You can't really ask how accurate it is. You should ask what the uncertainty is. Based on records of my driving the X 90% of the drives I make deliver range from 94 miles less than the EPA range to 173 miles over the EPA range (351 miles) at between 40 and 50 miles an hour. As speed increases to 70 mph range reduces, on average, to 78% of that. The EPA range is a guideline only!


For rivian specifically would be the range off road since the batteries are larger and there wouldnt be drag, but the motors are working harder. Prob cant answer this one, but an opinion would be welcome too :D
Off road range isn't really even comparable to EPA range. The biggest range eaters are high speed (won't have that off road), kinnetic loss (going up and down hill) and, probably the biggest, rolling resistance from loose gravel, mud, sand etc.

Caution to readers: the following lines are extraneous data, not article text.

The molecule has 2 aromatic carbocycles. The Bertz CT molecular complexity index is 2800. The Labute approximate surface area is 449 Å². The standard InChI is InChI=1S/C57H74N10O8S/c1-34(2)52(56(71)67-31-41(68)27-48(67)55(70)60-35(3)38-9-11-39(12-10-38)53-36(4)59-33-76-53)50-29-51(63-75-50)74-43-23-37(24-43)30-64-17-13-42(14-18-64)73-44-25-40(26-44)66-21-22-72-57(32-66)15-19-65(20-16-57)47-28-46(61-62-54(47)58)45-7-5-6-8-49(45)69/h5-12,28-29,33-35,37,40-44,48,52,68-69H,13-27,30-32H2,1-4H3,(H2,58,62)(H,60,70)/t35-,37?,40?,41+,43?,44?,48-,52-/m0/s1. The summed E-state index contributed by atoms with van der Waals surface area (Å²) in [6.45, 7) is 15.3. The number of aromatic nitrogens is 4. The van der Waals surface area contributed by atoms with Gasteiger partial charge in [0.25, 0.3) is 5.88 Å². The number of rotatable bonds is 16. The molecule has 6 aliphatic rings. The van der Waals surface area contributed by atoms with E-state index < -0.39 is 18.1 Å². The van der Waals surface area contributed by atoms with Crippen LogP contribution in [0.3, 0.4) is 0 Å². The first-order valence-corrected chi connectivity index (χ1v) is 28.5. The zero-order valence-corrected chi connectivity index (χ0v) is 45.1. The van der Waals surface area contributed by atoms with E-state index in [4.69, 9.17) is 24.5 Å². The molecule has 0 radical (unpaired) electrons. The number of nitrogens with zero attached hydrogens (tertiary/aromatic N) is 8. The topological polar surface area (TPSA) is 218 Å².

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Hmp10

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Do I need to install any specific plug for an ev or a regular dryer outlet works, and how much of an increase you see in your electric bill [ just for reference since prices vary].

I charge from a FEMA 14-50 dryer plug. Newer EVs often sell wall-mount chargers, but I think FEMA plugs still come with the car (or are available from the car manufacturer). The real issue is to have adequate amperage to maximize charging speed. I installed a 50-amp line to charge my Tesla, which only draws 32 amps. I also installed a 100-amp line at the same time for a future EV, which will now be used by my Lucid Air.

When I got the Tesla, I'm sure my electric bill went up. However, whatever the increase was, it fell within the month-to-month variance I had been seeing, so I never got a direct measure. However, due to A/C needs in south Florida, my electric bill typically runs between $400-500 a month. If your monthly bill runs lower, you'll probably see an increase more clearly than I did.

Can it be charged from a generator?